Sunday, December 18, 2016

An AV

We were having lunch an my friend Susan was telling us about visiting a brand new hotel. While there she noticed a thing or two about accessibility which made the place less safe for people with disabilities than for those without. Susan doesn't have a mobility disability but she said she'd learned about it from the conversations we've had over the years and from some of my rants on this blog.

I always like to hear that my writing has made an impact, that it brings people's attention to disability issues and concerns. That's kind of the point this blog and kind of the reason I began it all those years ago. So, of course it felt good. I was about to thank her for noticing, because noticing matters, but she wasn't finished.

She went on to say that even though she wasn't disabled and that the mobility issues that she wanted to raise wouldn't make a difference in her life, she knew that they would in others. Great. I like that.

Then: Why should disabled people have to carry the responsibility of bringing forward access issues? Those of us who are friends or family or even just aware, don't we have that responsibility too?

Then: I thought of you and wondered why it should be your job to speak up and be an activist when I have a voice and I have awareness. I realized I could speak up and maybe the end result would be that you wouldn't have to.

Then she told us about making the complaint and wondering after, like we all do in situations like these, if it made a difference.

And who knows?

Will her complaint matter?

Will access be thought about differently by the hotel and will action take place?

Again, who knows?

But does the complaint matter? Of course it does, every voice matters, every act of confrontation in any form matters. It matters because it means that, if the hotel employees didn't notice the issue before, they will now every time they come to work. Ultimately, in the long term that may make physical change in the hotel necessary. If only just to still the nagging, daily, realization of prejudice in concrete.

But it matters in a different way.

It matters to me.

It matters to feel that I have an ally.

And she has always been an ally, I know she gets it.

But now, I have an ally, with a voice.

And good heavens that feels good.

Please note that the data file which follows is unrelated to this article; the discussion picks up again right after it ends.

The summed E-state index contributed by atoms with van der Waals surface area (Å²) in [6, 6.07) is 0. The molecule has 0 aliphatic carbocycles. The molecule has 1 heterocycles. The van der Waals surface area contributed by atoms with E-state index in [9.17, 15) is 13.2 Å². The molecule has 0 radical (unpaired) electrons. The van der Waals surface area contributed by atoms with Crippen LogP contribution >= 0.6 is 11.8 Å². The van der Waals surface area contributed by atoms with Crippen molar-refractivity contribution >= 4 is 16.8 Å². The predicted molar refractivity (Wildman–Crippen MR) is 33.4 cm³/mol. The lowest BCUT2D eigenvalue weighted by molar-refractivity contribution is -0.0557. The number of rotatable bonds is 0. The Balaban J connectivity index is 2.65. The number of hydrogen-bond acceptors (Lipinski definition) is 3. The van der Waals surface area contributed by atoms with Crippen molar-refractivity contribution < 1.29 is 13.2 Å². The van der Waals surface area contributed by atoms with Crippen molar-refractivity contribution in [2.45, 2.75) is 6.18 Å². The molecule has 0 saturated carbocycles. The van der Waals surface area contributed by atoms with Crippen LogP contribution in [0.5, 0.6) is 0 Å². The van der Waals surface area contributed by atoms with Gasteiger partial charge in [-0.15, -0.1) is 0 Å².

5 comments:

Melodie Cook said...

I agree Dave. I spoke to a woman a few months ago at a Bulk Barn and said "if I was in a wheelchair I couldn't get around this place". I said the same thing at a building at U of T. I am not sure if I pick up on it as often as I should but when I do it throws me right back to trying to write exams in a room full of right handed seats. I am left handed and proud of it. Oh the assumptions we make in this world about people's abilities and how boring it would be if they were true.

Belinda Burston said...

Susan is a great friend and ally. Wonderful post--and it happens to cone on her birthday!

Frank_V said...

NO ONE is immune to the randomness of life. If a person lives long enough, odds are sickness or bad luck (accidents do happen) or just age itself, imposes some sort of limitation on you. You can pitch in to create a more accessible world for everyone, or, you can bury your head in the sand until you hit your personal roadblock. But by then, it's too late, you are stuck.

My plea to people who are not disabled? We fight for a more inclusive future for ALL ABILITIES. Why not pitch in now, while it is easier on you, and you are not exhausted just trying to get around in a less than accessible world?

Unknown said...

It does matter that we ALL speak up when someone is treated unfairly or barriers are present...
it's takes a lot of voices sometimes, to create the awareness of the need for a change...and that is only the first step to creating the change.
Clairesmum

Sherry-Lynn K said...

I believe that, no matter what our own circumstance is, we have a responsibility as people to seek equal/ fair treatment and access for ALL people. It shouldn't be just if it impacts us on a personal level...